2STATISTICS ELEMENTARY MARIO F. TRIOLA Chapter Introduction to StatisticsMARIO F. TRIOLAEIGHTHEDITION
3Introduction to Statistics Chapter 1Introduction to Statistics1-1 Overview1-2 The Nature of Data1-3 Uses and Abuses of Statistics1-4 Design of Experiments
4Statistics Two Meanings Specific numbers 1-1 Overview Method of analysis
5Statistics Specific number numerical measurement determined by a set of dataExample: Twenty-three percent of people polled believed that there are too many polls.
6Statistics Method of analysis a collection of methods for planning experiments, obtaining data, and then then organizing, summarizing, presenting, analyzing, interpreting, and drawing conclusions based on the datapage 4 of text
7Definitions Population the complete collection of all elements (scores, people, measurements, and so on) to be studied. The collection is complete in the sense that it includes all subjects to be studied.
8Definitions Census Sample the collection of data from every element in a populationSamplea subcollection of elements drawn from a populationEmphasize that a population is determined by the researcher, and a sample is a subcollection of that pre-determined group. For example, if I collect the ages from a section of elementary statistics students, that data would be a sample if I am interested in studying ages of all elementary statistics students. However, if I am studying only the ages of the specific section of elementary statistics, the data would be a population.
10Definitions Parameter a numerical measurement describing some characteristic of a populationpage 5 of text
11Definitions Parameter population parameter a numerical measurement describing some characteristic of a populationpopulationparameter
12Definitions Statistic a numerical measurement describing some characteristic of a sample
13Definitions Statistic sample statistic a numerical measurement describing some characteristic of a samplesamplestatistic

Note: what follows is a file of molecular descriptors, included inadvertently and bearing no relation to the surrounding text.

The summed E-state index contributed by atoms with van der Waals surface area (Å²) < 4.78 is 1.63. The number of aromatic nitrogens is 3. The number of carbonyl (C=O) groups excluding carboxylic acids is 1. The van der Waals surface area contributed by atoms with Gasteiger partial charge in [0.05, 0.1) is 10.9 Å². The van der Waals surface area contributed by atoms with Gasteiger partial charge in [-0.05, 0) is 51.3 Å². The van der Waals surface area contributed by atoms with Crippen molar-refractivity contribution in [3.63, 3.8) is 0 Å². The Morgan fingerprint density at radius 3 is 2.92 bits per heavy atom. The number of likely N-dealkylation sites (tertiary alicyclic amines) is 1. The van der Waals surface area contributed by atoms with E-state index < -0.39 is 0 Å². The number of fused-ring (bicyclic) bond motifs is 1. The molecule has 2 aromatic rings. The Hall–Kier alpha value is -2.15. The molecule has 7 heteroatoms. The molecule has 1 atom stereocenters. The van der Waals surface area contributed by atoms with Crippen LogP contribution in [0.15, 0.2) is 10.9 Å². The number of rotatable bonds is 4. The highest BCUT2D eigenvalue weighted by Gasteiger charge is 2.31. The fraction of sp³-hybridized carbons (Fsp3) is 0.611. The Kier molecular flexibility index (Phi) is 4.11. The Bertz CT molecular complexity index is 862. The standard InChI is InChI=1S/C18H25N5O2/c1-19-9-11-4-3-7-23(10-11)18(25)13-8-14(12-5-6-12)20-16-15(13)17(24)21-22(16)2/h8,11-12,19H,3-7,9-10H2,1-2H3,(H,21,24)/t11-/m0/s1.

14Definitions Quantitative data numbers representing counts or measurementspage 6 of text
15Definitions Quantitative data numbers representing counts or measurementsQualitative (or categorical or attribute) datacan be separated into different categories that are distinguished by some nonnumeric characteristics
16DefinitionsQuantitative datathe incomes of college graduates
17Definitions Quantitative data the incomes of college graduatesQualitative (or categorical or attribute) datathe genders (male/female) of college graduates
18DefinitionsDiscretedata result when the number of possible values is either a finite number or a ‘countable’ number of possible values0, 1, 2, 3, . . .
19Definitions Discrete Continuous data result when the number of possible values is either a finite number or a ‘countable’ number of possible values0, 1, 2, 3, . . .Continuous(numerical) data result from infinitely many possible values that correspond to some continuous scale that covers a range of values without gaps, interruptions, or jumpsUnderstanding the difference between discrete versus continuous data will be important in Chapters 4 and 5.When measuring data that is continuous, the result will be only as precise as the measuring device being used to measure.23
20DefinitionsDiscreteThe number of eggs that hens lay; for example, 3 eggs a day.
21DefinitionsDiscreteThe number of eggs that hens lay; for example, 3 eggs a day.ContinuousThe amounts of milk that cows produce; for example, gallons a day.
22Definitions nominal level of measurement characterized by data that consist of names, labels, or categories only. The data cannot be arranged in an ordering scheme (such as low to high)Example: survey responses yes, no, undecidedpage 7 of text
23Definitions ordinal level of measurement involves data that may be arranged in some order, but differences between data values either cannot be determined or are meaninglessExample: Course grades A, B, C, D, or FUnderstanding the differences between the levels of data will help students later in determining what type of statistical tests to use.Nominal and ordinal data should not be used for calculations (even when assigned ‘numbers’ for computerization) as differences and magnitudes of differences are meaningless.
24Definitions interval level of measurement like the ordinal level, with the additional property that the difference between any two data values is meaningful. However, there is no natural zero starting point (where none of the quantity is present)Example: Years 1000, 2000, 1776, and 1492Students usually have some difficulty understanding the difference between interval and ratio data. Fortunately, interval data occurs in very few instances.
25Definitions ratio level of measurement the interval level modified to include the natural zero starting point (where zero indicates that none of the quantity is present). For values at this level, differences and ratios are meaningful.Example: Prices of college textbooks
26Levels of Measurement Nominal - categories only Ordinal - categories with some orderInterval - differences but no natural starting pointRatio - differences and a natural starting pointreview of four levels of measurement
27Levels of Measurement Nominal - categories only Ordinal - categories with some orderInterval - differences but no natural starting pointRatio - differences and a natural starting point